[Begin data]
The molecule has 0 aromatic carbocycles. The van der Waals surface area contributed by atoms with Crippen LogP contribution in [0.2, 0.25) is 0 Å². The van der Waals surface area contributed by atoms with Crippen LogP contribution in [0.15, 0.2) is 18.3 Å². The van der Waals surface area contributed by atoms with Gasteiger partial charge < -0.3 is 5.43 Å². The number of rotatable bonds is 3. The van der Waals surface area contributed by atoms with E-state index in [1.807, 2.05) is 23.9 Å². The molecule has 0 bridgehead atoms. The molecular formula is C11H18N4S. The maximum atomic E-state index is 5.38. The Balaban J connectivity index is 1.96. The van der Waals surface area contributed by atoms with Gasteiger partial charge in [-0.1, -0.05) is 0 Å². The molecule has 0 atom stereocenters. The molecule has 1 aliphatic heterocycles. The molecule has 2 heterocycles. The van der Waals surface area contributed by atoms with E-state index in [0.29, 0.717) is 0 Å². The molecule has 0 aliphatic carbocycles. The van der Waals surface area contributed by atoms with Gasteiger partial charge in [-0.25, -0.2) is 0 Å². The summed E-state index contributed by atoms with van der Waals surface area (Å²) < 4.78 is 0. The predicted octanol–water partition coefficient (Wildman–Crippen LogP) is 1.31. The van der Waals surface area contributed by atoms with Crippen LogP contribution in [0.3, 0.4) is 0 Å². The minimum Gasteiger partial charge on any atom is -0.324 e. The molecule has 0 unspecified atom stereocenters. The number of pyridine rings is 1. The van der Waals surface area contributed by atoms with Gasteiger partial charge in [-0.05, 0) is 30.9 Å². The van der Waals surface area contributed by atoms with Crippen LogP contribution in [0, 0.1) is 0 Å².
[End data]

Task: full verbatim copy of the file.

The molecule has 0 aromatic carbocycles. The van der Waals surface area contributed by atoms with Crippen LogP contribution in [0.2, 0.25) is 0 Å². The van der Waals surface area contributed by atoms with Crippen LogP contribution in [0.15, 0.2) is 18.3 Å². The van der Waals surface area contributed by atoms with Gasteiger partial charge < -0.3 is 5.43 Å². The number of rotatable bonds is 3. The van der Waals surface area contributed by atoms with E-state index in [1.807, 2.05) is 23.9 Å². The molecule has 0 bridgehead atoms. The molecular formula is C11H18N4S. The maximum atomic E-state index is 5.38. The Balaban J connectivity index is 1.96. The van der Waals surface area contributed by atoms with Gasteiger partial charge in [-0.1, -0.05) is 0 Å². The molecule has 0 atom stereocenters. The molecule has 1 aliphatic heterocycles. The molecule has 2 heterocycles. The van der Waals surface area contributed by atoms with E-state index in [0.29, 0.717) is 0 Å². The molecule has 0 aliphatic carbocycles. The van der Waals surface area contributed by atoms with Gasteiger partial charge in [-0.25, -0.2) is 0 Å². The summed E-state index contributed by atoms with van der Waals surface area (Å²) < 4.78 is 0. The predicted octanol–water partition coefficient (Wildman–Crippen LogP) is 1.31. The van der Waals surface area contributed by atoms with Crippen LogP contribution in [0.3, 0.4) is 0 Å². The minimum Gasteiger partial charge on any atom is -0.324 e. The molecule has 0 unspecified atom stereocenters. The number of pyridine rings is 1. The van der Waals surface area contributed by atoms with Gasteiger partial charge in [-0.05, 0) is 30.9 Å². The van der Waals surface area contributed by atoms with Crippen LogP contribution in [0, 0.1) is 0 Å².